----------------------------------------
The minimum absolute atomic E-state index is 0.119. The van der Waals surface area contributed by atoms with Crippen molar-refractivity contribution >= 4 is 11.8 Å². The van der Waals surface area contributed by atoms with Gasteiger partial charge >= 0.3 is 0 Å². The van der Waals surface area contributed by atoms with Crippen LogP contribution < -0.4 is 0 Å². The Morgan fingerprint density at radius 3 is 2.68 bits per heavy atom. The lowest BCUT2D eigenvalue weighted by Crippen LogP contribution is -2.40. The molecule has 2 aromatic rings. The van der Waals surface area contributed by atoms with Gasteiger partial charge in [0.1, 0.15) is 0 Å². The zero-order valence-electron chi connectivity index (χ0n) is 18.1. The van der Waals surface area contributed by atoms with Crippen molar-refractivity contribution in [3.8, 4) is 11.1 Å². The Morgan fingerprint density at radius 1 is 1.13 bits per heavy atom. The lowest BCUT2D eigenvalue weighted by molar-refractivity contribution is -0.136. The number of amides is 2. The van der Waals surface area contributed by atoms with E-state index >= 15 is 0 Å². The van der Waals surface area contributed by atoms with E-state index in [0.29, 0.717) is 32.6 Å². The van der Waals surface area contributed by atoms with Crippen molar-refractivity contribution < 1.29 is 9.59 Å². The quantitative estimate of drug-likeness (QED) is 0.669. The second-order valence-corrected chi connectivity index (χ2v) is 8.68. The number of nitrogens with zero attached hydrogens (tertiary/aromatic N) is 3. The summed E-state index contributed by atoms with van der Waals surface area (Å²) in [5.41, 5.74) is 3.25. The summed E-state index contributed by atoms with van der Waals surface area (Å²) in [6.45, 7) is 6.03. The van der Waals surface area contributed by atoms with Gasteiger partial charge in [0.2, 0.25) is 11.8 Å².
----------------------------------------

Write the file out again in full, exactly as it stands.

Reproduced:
The minimum absolute atomic E-state index is 0.119. The van der Waals surface area contributed by atoms with Crippen molar-refractivity contribution >= 4 is 11.8 Å². The van der Waals surface area contributed by atoms with Gasteiger partial charge >= 0.3 is 0 Å². The van der Waals surface area contributed by atoms with Crippen LogP contribution < -0.4 is 0 Å². The Morgan fingerprint density at radius 3 is 2.68 bits per heavy atom. The lowest BCUT2D eigenvalue weighted by Crippen LogP contribution is -2.40. The molecule has 2 aromatic rings. The van der Waals surface area contributed by atoms with Gasteiger partial charge in [0.1, 0.15) is 0 Å². The zero-order valence-electron chi connectivity index (χ0n) is 18.1. The van der Waals surface area contributed by atoms with Crippen molar-refractivity contribution in [3.8, 4) is 11.1 Å². The Morgan fingerprint density at radius 1 is 1.13 bits per heavy atom. The lowest BCUT2D eigenvalue weighted by molar-refractivity contribution is -0.136. The number of amides is 2. The van der Waals surface area contributed by atoms with E-state index >= 15 is 0 Å². The van der Waals surface area contributed by atoms with E-state index in [0.29, 0.717) is 32.6 Å². The van der Waals surface area contributed by atoms with Crippen molar-refractivity contribution < 1.29 is 9.59 Å². The quantitative estimate of drug-likeness (QED) is 0.669. The second-order valence-corrected chi connectivity index (χ2v) is 8.68. The number of nitrogens with zero attached hydrogens (tertiary/aromatic N) is 3. The summed E-state index contributed by atoms with van der Waals surface area (Å²) in [5.41, 5.74) is 3.25. The summed E-state index contributed by atoms with van der Waals surface area (Å²) in [6.45, 7) is 6.03. The van der Waals surface area contributed by atoms with Gasteiger partial charge in [0.2, 0.25) is 11.8 Å².